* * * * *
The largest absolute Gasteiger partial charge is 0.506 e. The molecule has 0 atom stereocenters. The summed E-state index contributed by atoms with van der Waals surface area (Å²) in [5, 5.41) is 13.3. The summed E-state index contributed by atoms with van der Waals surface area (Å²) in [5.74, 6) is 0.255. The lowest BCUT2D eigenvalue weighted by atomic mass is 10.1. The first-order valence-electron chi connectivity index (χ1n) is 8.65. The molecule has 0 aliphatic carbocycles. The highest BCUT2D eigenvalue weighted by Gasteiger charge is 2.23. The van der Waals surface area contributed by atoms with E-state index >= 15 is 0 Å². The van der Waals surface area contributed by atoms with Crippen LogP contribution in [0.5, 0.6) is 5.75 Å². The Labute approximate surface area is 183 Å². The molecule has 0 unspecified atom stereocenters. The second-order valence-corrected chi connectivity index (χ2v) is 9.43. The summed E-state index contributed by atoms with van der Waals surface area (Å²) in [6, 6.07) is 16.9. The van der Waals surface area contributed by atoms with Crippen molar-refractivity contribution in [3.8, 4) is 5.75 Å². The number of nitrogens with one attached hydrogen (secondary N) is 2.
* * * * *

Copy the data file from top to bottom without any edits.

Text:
The largest absolute Gasteiger partial charge is 0.506 e. The molecule has 0 atom stereocenters. The summed E-state index contributed by atoms with van der Waals surface area (Å²) in [5, 5.41) is 13.3. The summed E-state index contributed by atoms with van der Waals surface area (Å²) in [5.74, 6) is 0.255. The lowest BCUT2D eigenvalue weighted by atomic mass is 10.1. The first-order valence-electron chi connectivity index (χ1n) is 8.65. The molecule has 0 aliphatic carbocycles. The highest BCUT2D eigenvalue weighted by Gasteiger charge is 2.23. The van der Waals surface area contributed by atoms with E-state index >= 15 is 0 Å². The van der Waals surface area contributed by atoms with Crippen LogP contribution in [0.5, 0.6) is 5.75 Å². The Labute approximate surface area is 183 Å². The molecule has 0 unspecified atom stereocenters. The second-order valence-corrected chi connectivity index (χ2v) is 9.43. The summed E-state index contributed by atoms with van der Waals surface area (Å²) in [6, 6.07) is 16.9. The van der Waals surface area contributed by atoms with Crippen molar-refractivity contribution in [3.8, 4) is 5.75 Å². The number of nitrogens with one attached hydrogen (secondary N) is 2.